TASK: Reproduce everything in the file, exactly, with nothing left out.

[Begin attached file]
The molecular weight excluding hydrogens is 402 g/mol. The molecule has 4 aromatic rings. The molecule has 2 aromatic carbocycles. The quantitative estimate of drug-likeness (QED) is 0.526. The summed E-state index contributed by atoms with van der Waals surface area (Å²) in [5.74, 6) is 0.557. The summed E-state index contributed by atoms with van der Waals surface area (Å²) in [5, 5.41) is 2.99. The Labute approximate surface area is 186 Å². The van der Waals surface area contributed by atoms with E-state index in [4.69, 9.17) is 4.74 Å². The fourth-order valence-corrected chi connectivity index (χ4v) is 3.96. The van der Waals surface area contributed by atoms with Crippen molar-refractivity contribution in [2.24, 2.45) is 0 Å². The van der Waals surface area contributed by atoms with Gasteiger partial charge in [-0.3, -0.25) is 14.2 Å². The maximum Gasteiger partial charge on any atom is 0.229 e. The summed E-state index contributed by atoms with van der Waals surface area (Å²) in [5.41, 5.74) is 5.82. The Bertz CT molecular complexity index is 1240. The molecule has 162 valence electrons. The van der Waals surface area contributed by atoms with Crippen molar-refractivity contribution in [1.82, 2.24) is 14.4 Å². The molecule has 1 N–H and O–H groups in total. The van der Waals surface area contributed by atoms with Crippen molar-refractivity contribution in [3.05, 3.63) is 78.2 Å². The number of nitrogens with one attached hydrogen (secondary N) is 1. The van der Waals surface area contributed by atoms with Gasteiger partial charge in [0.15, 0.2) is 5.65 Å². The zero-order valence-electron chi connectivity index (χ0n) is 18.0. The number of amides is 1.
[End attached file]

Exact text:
The molecular weight excluding hydrogens is 402 g/mol. The molecule has 4 aromatic rings. The molecule has 2 aromatic carbocycles. The quantitative estimate of drug-likeness (QED) is 0.526. The summed E-state index contributed by atoms with van der Waals surface area (Å²) in [5.74, 6) is 0.557. The summed E-state index contributed by atoms with van der Waals surface area (Å²) in [5, 5.41) is 2.99. The Labute approximate surface area is 186 Å². The van der Waals surface area contributed by atoms with E-state index in [4.69, 9.17) is 4.74 Å². The fourth-order valence-corrected chi connectivity index (χ4v) is 3.96. The van der Waals surface area contributed by atoms with Crippen molar-refractivity contribution in [2.24, 2.45) is 0 Å². The van der Waals surface area contributed by atoms with Gasteiger partial charge in [-0.3, -0.25) is 14.2 Å². The maximum Gasteiger partial charge on any atom is 0.229 e. The summed E-state index contributed by atoms with van der Waals surface area (Å²) in [5.41, 5.74) is 5.82. The Bertz CT molecular complexity index is 1240. The molecule has 162 valence electrons. The van der Waals surface area contributed by atoms with Crippen molar-refractivity contribution in [1.82, 2.24) is 14.4 Å². The molecule has 1 N–H and O–H groups in total. The van der Waals surface area contributed by atoms with Crippen molar-refractivity contribution in [3.05, 3.63) is 78.2 Å². The number of nitrogens with one attached hydrogen (secondary N) is 1. The van der Waals surface area contributed by atoms with Gasteiger partial charge in [0.15, 0.2) is 5.65 Å². The zero-order valence-electron chi connectivity index (χ0n) is 18.0. The number of amides is 1.